Translating Traditional Asian Scripts for Modern Usage

The world of translation has a rich and intertwined history, with some claiming that it dates back to over 2,000 years before the common era (BCE) when the poem Gilgamesh was translated into different Asian languages.

Some of the oldest civilizations in Asia have retained their languages, while others have undergone enormous transformations. That’s why modern translation as we know it today needs to take account of these changes to ensure greater accuracy and to emphasize linguistic nuances that may easily be overlooked when translating traditional scripts.

In this article, we explore the linguistic developments and the rise and fall of Sanskrit, classical Chinese, and old Korean in the context of modern translation to better understand how we can handle this task with greater accuracy and precision.

Sanskrit

modern precision in language translationSanskrit is one of the oldest languages in the world. It was spoken in India as far back as 5,000 BCE. While it is still used in some contexts in India—such as religious ones—it is no longer considered a language of speech by many of the country’s people. However, there are some advocates who believe in preserving the power of the language and are attempting to revive it not by rote learning, but rather through engaged conversations and dialogue.

While reviving a language can be hard, it also poses challenges for many translators. For example, old Sanskrit-English dictionaries of past colonial times may not have always had the right translation in mind. This often resulted in distorted meanings.

In other cases, there were simply no equivalent words in English to preserve the original Sanskrit meaning. As such, as a language that is battling for survival, linguists have a difficult time addressing such translations.

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Classical Chinese

The classical Chinese language is another ancient language with a deep history dating back over 6,000 years. In fact, the foundations of classical Chinese are believed to have been established around 475-221 BCE during a period of great turmoil and conflict.

Since then, the language has undergone tremendous changes with different dynasties and ruling powers determining what should be done with the language. For example, at one stage certain Chinese characters (of which there are over 100,000, depending on the source you choose to consult), would be written in as many as 18 strokes.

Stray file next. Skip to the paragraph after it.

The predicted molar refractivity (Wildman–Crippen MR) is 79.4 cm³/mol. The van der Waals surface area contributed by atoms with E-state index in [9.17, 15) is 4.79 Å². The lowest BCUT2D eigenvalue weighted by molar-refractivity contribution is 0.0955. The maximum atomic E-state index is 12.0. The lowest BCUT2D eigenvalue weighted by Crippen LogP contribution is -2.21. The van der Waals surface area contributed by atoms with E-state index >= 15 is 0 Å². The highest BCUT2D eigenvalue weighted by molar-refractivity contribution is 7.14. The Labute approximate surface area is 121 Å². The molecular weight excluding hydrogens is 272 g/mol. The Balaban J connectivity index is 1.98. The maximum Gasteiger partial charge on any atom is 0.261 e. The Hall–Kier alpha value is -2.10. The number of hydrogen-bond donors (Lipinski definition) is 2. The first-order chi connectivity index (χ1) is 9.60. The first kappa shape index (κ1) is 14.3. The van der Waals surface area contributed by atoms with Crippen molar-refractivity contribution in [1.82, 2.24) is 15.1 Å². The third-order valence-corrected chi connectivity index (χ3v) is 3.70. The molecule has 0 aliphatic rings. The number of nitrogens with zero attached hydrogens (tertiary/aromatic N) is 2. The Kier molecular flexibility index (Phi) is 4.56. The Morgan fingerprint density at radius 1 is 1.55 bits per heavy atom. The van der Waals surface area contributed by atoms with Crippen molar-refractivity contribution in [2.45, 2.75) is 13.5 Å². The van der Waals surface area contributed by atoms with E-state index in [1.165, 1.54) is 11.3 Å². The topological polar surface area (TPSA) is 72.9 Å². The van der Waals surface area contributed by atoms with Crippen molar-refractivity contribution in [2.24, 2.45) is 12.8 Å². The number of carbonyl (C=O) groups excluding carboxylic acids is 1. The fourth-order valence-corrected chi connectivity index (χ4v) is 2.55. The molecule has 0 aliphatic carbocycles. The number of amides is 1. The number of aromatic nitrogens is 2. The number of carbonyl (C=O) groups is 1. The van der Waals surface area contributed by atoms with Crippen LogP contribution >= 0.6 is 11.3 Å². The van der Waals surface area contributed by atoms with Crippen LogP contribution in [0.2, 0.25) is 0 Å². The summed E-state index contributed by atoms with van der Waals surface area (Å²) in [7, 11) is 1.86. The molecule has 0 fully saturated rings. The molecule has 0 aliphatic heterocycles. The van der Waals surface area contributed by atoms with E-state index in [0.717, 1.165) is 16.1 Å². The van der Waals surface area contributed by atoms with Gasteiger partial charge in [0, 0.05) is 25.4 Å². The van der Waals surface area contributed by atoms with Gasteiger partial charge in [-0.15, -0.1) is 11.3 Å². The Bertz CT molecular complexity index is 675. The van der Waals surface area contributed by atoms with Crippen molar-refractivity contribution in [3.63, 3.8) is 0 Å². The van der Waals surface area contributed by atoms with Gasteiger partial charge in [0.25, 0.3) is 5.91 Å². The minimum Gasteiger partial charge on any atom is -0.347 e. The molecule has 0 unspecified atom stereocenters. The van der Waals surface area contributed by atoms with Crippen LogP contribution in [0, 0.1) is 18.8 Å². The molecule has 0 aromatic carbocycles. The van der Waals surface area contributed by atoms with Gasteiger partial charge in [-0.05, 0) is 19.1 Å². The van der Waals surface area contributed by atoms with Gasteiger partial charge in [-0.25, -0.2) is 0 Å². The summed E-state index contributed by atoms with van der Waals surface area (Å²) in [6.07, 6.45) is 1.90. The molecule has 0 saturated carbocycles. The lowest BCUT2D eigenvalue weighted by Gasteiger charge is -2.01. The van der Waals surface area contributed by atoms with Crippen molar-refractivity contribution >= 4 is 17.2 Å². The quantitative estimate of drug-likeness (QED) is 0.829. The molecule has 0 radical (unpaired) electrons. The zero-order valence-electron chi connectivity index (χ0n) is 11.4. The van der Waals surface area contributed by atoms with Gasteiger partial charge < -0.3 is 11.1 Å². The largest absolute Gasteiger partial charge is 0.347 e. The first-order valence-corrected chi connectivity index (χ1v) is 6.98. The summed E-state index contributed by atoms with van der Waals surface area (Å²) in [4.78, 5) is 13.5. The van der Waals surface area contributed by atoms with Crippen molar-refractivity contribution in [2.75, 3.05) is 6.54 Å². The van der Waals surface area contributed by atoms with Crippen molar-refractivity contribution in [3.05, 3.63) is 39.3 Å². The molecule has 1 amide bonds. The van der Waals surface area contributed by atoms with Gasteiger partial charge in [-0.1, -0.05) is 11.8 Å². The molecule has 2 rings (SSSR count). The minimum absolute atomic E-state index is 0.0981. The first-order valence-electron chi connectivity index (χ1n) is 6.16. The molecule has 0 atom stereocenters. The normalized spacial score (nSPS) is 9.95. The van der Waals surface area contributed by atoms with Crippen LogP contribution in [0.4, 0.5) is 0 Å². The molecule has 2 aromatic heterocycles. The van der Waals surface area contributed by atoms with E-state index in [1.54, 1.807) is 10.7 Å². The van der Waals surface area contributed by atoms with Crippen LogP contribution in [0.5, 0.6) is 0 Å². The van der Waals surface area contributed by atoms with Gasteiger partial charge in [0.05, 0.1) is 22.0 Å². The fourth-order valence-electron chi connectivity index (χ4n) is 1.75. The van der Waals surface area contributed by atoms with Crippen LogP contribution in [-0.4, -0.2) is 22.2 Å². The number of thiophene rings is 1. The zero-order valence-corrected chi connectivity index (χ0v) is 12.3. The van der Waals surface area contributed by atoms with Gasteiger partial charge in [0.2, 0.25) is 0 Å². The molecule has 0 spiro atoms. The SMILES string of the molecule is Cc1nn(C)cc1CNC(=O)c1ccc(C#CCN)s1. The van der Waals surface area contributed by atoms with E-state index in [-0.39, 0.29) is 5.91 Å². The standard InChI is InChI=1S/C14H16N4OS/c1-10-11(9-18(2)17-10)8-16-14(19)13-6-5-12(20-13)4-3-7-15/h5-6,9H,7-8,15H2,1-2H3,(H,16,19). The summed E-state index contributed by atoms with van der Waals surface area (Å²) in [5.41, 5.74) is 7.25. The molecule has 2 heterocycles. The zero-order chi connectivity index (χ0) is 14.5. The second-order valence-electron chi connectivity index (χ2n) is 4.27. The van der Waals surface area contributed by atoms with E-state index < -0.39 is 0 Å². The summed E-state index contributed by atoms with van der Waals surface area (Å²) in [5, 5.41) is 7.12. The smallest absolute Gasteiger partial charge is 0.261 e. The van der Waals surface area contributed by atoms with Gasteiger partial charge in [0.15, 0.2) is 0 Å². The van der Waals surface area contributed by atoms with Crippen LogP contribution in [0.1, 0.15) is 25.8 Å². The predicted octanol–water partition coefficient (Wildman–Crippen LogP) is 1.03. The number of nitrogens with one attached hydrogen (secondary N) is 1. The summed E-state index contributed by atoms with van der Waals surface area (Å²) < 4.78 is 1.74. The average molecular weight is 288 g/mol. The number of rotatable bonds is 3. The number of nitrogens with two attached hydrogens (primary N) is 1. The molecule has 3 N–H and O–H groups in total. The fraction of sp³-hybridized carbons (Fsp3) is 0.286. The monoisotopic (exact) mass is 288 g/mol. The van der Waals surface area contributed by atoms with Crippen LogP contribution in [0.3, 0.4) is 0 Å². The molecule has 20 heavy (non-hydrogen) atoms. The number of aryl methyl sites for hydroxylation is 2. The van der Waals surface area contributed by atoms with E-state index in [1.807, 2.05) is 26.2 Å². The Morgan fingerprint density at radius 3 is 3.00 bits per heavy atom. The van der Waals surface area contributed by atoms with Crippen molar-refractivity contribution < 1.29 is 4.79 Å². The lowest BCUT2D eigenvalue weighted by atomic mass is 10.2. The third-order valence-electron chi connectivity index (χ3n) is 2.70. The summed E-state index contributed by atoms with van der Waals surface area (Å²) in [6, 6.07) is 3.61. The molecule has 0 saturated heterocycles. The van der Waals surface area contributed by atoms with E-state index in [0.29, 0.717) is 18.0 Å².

While the system was later simplified with the aim of ensuring that more people could be educated and that knowledge of the written language would not just be for the elite, it still poses challenges for modern translation because of the character complexity, different meanings of characters joined together, and the fact that today, there is Romanization or Pinyin of the language, which translators must also factor in.

Old Korean

Old Korean is the language that was spoken during the period of the Three Kingdoms on the peninsula around 57 BCE. However, linguistically, Korean borrowed heavily from the Chinese language’s written system, and even Japanese, which means that certain character sets would be written in Chinese or Japanese but pronounced in Korean.

With such pronunciation and with the complexity of characters, the era of King Sejeong ushered in a time when there was a transition from old Korean to modern Korean with a simplified character system that was unique to Korea.

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Of course, translating old and classic Korean texts today also poses modern translation challenges because there was great linguistic influence from the Chinese and Japanese languages. A word as simple as “water” or “mul” has deep historical and linguistic roots and influences and translators will often find that they struggle to convey the correct meaning due to the fact that there are other foreign linguistic elements present in the language.

Naturally, in modern times, there is the increased borrowing of English words, too. As such, translators undertaking a modern translation must therefore be cognizant of these features to ensure greater accuracy in translating works.

Conclusion

Translating ancient scripts for modern use in our day and age is a complex task that requires deep historical and linguistic knowledge. While modern translation tools can attempt to create an almost accurate depiction of the original text, it’s clear that the human touch and knowledge are required for such precise and difficult endeavors.

Although translating traditional Asian scripts can be a rare occurrence in our current times, modern translation can help to revive old texts and enrich our lives in profound ways as we gain a better understanding of our history and evolution as civilizations.